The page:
After recently overtaking India as the poverty capital, reports by global development institutions show that human capital spending in Nigeria is among the worst in the world.
Nigeria placed the bottom in a ranking of 157 nations in the second ever Commitment to Reducing Inequality (CRI) index compiled by Development Finance International (DFI) and Oxfam. The CRI Index ranks the commitment of national governments to reducing the gap between rich and poor citizens by measuring three factors considered “critical” to reduce the gap: social spending, tax policies, and labor rights. For the second consecutive year, Nigeria ranked bottom of the index.
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The report says Nigeria’s social spending (mainly on health, education and social protection) is “shamefully low.” And this cannot be said to be false as Nigeria is home to the highest number of out-of-school children.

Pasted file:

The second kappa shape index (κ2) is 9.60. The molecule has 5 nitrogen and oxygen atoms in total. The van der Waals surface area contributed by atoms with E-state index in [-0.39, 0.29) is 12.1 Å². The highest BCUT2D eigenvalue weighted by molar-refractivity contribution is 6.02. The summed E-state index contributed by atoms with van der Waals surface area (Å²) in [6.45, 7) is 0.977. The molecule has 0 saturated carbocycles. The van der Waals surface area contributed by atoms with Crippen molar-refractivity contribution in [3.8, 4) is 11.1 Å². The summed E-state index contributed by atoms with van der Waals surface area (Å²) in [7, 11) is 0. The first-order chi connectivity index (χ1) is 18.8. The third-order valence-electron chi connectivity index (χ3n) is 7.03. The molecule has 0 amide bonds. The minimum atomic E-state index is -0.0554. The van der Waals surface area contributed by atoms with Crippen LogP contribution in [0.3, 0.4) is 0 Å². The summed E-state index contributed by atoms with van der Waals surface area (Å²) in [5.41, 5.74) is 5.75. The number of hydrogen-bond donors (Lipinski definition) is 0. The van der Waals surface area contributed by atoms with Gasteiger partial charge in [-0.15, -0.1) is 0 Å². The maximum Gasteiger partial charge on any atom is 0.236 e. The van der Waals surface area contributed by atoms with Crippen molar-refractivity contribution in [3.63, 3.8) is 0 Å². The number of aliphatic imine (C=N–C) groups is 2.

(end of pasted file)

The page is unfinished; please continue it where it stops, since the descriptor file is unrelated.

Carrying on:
While the CRI index measures current realities, the World Bank’s first-ever Human Capital Index (HCI) predicts future expectations but it is just as grim: it ranks Nigeria 152nd out of the 157 countries.
Nigeria’s HCI (Human Capital Index) value of 0.34 (countries are scored between zero and one) is lower than the global average (pdf) of 0.57. It’s also lower than the regional average and the average for nations in Nigeria’s income bracket. As such, the report predicts that “a child born in Nigeria today will be 34% as productive when she grows up as she could be if she enjoyed complete education and full health.”
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Nigeria’s government under President Buhari has launched social intervention programs; Trader moni Loan, Cash Transfer Scheme to it poorest people. This, they hope will reverse Nigeria’s extreme poverty problem. The cash transfer scheme has been widely criticized, as a lot of people see it as an avenue for the corrupt people in government to siphon more money into their pockets.